A more-than-seasonal scurry of activity is afoot at Highgate Allotments because, post pandemic, formal plot inspections are back.

Our Site Secretary has circulated notes of Haringey’s expectations of its allotment tenants across the borough. They touch on a discussion concerning weeds, cultivation and wildlife that Monty Don, introducing the Chelsea Flower Show, describes as continuing "to rumble on".

The show gardens of 2023 were alive with the wildlife-friendly message of waving grasses, Sweet Rocket, buttercups and bees, artfully introduced and owing nothing to neglect.

Ham & High: Highgate allotments are alive with bees and wildlifeHighgate allotments are alive with bees and wildlife (Image: Ruth Pavey)

Haringey, understandably, is not in favour of neglect.  It expects 75 per cent of a plot’s area to be cultivated, with lawns or ponds not counting as cultivation (although we know that ponds do require looking after, and are great for wildlife).  The remaining 25 per cent is allowed for sheds, greenhouses, paths, etc. Here is the instruction about wildlife areas: "Conserving wildlife is an important function of allotments but an uncultivated area just left to go wild is not acceptable on any part of the plot."

Hmm…, that instruction rather contradicts advice (often from the gardening press or the Royal Horticultural Society) not to be too tidy, to let invertebrates settle into old wood, allow some nettles to provide food for caterpillars, and not to mow the grass till the end of May.

Ham & High: Bees enjoy the plants at Highgate AllotmentsBees enjoy the plants at Highgate Allotments (Image: Ruth Pavey)

The truth is, wildlife is much in favour of neglect.  If our allotments are to have no spots sequestered from human intervention, it makes it harder for the creatures we favour, as well as those we don’t, to find somewhere to live.  Habitat loss is key to the decline of many species, including the creepy crawlies that are unglamorous but still contribute to keeping the natural world going.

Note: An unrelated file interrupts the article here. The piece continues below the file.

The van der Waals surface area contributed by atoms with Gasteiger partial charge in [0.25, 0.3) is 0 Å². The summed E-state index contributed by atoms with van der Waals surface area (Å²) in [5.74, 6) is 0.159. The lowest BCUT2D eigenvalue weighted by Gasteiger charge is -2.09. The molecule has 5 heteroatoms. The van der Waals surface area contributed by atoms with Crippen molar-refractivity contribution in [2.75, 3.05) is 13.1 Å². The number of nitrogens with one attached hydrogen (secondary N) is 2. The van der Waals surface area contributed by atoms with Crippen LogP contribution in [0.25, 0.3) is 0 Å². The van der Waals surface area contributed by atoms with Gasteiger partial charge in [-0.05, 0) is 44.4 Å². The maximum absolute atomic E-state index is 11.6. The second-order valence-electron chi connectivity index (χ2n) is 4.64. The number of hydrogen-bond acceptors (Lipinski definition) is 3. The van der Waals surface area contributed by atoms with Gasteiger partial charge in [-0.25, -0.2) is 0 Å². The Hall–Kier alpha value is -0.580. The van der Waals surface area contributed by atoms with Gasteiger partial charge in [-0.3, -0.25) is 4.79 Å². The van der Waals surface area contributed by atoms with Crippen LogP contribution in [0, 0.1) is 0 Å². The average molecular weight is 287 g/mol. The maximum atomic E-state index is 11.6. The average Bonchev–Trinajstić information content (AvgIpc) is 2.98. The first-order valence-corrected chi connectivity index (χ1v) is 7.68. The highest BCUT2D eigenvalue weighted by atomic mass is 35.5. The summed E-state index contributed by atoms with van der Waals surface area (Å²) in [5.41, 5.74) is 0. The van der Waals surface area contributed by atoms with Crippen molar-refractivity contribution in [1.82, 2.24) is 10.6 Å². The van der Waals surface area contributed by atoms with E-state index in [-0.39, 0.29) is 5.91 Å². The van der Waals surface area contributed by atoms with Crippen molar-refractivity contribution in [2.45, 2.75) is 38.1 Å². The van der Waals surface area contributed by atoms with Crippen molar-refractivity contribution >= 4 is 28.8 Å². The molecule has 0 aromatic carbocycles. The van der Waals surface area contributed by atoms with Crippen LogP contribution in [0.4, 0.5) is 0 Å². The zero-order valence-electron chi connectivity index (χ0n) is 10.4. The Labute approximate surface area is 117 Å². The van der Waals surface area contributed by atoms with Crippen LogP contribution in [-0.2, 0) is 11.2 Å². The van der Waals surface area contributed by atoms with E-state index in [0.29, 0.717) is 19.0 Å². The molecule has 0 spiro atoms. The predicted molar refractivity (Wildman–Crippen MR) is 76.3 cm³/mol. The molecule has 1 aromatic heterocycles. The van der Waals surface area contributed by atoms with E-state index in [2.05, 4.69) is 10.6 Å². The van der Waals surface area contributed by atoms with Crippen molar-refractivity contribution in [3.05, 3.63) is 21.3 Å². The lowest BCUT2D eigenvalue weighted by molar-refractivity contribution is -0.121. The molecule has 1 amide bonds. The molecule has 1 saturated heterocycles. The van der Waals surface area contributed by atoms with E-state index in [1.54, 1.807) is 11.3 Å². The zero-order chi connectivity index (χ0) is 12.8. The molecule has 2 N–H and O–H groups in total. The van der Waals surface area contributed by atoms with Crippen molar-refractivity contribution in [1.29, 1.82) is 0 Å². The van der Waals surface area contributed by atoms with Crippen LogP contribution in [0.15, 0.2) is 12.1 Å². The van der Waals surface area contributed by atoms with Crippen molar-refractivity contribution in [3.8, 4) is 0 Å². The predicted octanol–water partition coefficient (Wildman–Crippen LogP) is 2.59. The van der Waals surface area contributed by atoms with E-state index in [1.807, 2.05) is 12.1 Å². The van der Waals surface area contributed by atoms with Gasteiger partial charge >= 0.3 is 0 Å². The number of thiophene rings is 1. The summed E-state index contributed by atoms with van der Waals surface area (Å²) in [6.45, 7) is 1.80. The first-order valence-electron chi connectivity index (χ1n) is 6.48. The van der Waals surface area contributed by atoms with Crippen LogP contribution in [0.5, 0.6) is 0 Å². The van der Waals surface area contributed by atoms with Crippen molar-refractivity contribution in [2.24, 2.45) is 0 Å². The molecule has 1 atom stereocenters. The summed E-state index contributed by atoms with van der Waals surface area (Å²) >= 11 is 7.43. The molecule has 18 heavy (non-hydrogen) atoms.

Is Haringey’s "not acceptable" perhaps relative, as on notices about bad behaviour in schools or on the bus ... a pointer towards the good rather than an expectation that it will be followed to the letter?

I hope so, because wildlife abounds at Highgate Allotments now.  An early evening walk round in late May showed that bumblebees were busiest on self-sown comfrey, and white moths were fluttering only around the nettles.  It also, admittedly, revealed scenes less aesthetic than those Cleve West created in his Chelsea garden for the Homeless charity, Centrepoint. But surely, to evict the toads, grasshoppers or beetles in pursuit of 75 per cent weed-free cultivation would be an own goal?

Things To Do

Still on the subject of ponds and wildlife, Lucy Scott-Moncrieff is opening her garden for the National Gardens Scheme (NGS) at 17 Nassington Road, NW3, on Sunday June 4, 2 – 6pm.  An inspirational “large eco” pond, plus some intriguing home grown offers for tea.

Also on June 4 but with complete contrast in plant material, Steven Buckley and Liz Roberts open their exotic garden of cycads, aeoniums, bamboos etc at 11 Park Avenue North, Crouch End, N7RU.

Highgate Horticultural Society will have a stand at the "Fair in the Square" Pond Sq, Highgate Village, on Saturday June 10.

Hampstead Garden Suburb Horticultural Society’s Summer Flower Show is on Sat June 10, 2 – 5pm, Free Church Hall, Northway, NW11 6PB.